top of page

Edward H. Wilson & Harlem’s Hotel Olga

Pine Bluff native, Edward H. Wilson opened the Hotel Olga in Harlem in 1920. From the 1920s and 30s, Hotel Olga became the unofficial home of the Harlem Renaissance as Satchel Paige, Louis Armstrong, Joe Louis, and other prominent African American thinkers, doctors, and lawyers stayed at the hotel.



In 1919, Edward H. Wilson, a Pine Bluff, Arkansas native, purchased the Dolphin Hotel during an auction with the help of his sister-in-law, A’Lelia Walker, Madam C.J. Walker’s daughter and heiress to her fortune. In December 1920, he opened the doors of Hotel Olga, the first hotel for African Americans located on 145th Street and Lenox Avenue. Hotel Olga boasted seventy-five nicely furnished rooms with hot and cold water in each room. It was also equipped with mahogany furnishings, numerous reading rooms, and a “large library with a variety of the best books.” 


According to Harlem historian Eric K. Washington, most African Americans had trouble finding places to stay when they visited Harlem. Consequently, Hotel Olga became a haven for affluent Black Americans visiting New York City. The hotel was even mentioned as a safe and suitable destination in Negro Motorist Green Book by Victor Hugo Green, a guidebook for African American travelers that recommended safe routes and accommodations all over the United States. By solving the accommodation issue for African Americans visiting Harlem, Hotel Olga became the unofficial home of the Harlem Renaissance, an intellectual and cultural revival of African American creative arts, politics, and scholarship centered in Harlem, Manhattan, New York City in the 1920s. 


During the Harlem Renaissance, Hotel Olga housed several influential and well-known African American guests. Alain LeRoy Locke, the first Rhodes Scholar, a teacher at Howard University, and the “Father or Dean of the Harlem Renaissance”, because of his philosophical contributions to the movement, stayed at the Olga when he visited New York.


In 1925, Rube Foster, founder of the National Negro League (NNL) and catalyst of the development of African American baseball, stayed at Hotel Olga. In 1935, when Joe Louis won the media spotlight after knocking out the 6'6", 265-pound former world heavyweight champion Primo Carnera in six rounds at Yankee Stadium, the owner of the NNL’s Pittsburgh Crawfords, Gus Greenlee, made the Olga the team’s headquarters. Though Louis was a famous boxer, Hotel Olga was the only luxury hotel willing to accommodate him and his team.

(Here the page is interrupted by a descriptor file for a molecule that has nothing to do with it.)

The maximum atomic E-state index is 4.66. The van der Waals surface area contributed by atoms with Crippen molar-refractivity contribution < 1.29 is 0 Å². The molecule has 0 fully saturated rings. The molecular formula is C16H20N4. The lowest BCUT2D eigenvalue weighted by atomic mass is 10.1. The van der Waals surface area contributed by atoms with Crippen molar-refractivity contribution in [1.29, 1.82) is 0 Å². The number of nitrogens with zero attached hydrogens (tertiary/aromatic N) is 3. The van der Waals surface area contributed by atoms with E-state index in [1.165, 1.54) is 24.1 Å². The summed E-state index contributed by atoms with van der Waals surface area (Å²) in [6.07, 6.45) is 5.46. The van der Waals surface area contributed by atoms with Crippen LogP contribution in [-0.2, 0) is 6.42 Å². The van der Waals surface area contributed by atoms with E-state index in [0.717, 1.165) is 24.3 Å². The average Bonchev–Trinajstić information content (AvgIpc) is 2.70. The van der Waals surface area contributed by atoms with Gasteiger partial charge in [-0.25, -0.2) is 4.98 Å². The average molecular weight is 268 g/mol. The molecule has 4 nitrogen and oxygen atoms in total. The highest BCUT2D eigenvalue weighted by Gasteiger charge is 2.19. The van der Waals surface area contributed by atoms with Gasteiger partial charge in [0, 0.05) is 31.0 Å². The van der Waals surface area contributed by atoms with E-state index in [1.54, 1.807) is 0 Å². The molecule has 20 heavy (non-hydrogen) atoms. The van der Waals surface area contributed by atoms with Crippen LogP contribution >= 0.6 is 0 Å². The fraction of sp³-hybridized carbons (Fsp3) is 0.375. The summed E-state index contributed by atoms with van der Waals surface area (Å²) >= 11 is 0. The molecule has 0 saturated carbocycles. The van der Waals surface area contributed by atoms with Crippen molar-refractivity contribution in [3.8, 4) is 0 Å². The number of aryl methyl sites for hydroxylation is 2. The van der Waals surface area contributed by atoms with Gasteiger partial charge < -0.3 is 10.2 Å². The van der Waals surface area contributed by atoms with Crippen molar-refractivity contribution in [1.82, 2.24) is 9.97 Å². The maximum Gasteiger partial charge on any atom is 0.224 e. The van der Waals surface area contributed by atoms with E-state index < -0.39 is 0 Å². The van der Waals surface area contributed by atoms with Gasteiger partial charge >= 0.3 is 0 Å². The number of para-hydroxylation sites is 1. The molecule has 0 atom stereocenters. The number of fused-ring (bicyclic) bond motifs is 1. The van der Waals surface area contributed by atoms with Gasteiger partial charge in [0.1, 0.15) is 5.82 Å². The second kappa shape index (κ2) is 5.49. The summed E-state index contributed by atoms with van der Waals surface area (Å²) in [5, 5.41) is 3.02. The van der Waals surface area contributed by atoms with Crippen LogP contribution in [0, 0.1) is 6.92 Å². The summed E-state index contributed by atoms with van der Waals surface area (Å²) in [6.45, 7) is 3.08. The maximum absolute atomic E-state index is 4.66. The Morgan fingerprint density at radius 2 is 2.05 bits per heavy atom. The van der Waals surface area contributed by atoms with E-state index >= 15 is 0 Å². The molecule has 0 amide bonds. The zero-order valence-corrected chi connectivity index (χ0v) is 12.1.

Even though Louis was one of the most famous athletes of the time, the Olga was the only luxury hotel that opened their doors to him and his team. In 1935, Hall of Fame baseball player Satchel Paige was staying at the Olga when New York Yankees slugger Joe DiMaggio publicly announced that Paige was “one of the greatest pitchers I ever batted against.” 


For almost a decade during the 1930s, Hotel Olga was Louis Armstrong’s home as it provided all the necessary amenities a touring musician needed. In 1942, Armstrong moved out of Hotel Olga after marrying Lucille Wilson, a Cotton Club dancer. 


In addition to celebrities, Hotel Olga housed numerous doctors, lawyers, and businessmen who traveled to New York City. Hotel Olga also opened to the National Association for the Advancement of Colored People (NAACP) and several other civil rights organizations. Unfortunately, Hotel Olga was demolished in 2019, erasing any physical evidence of its importance in the Black community and significance in the Harlem Renaissance.





Sources: 






Written by: Ninfa O. Barnard









Recent Posts

See All

Comments


bottom of page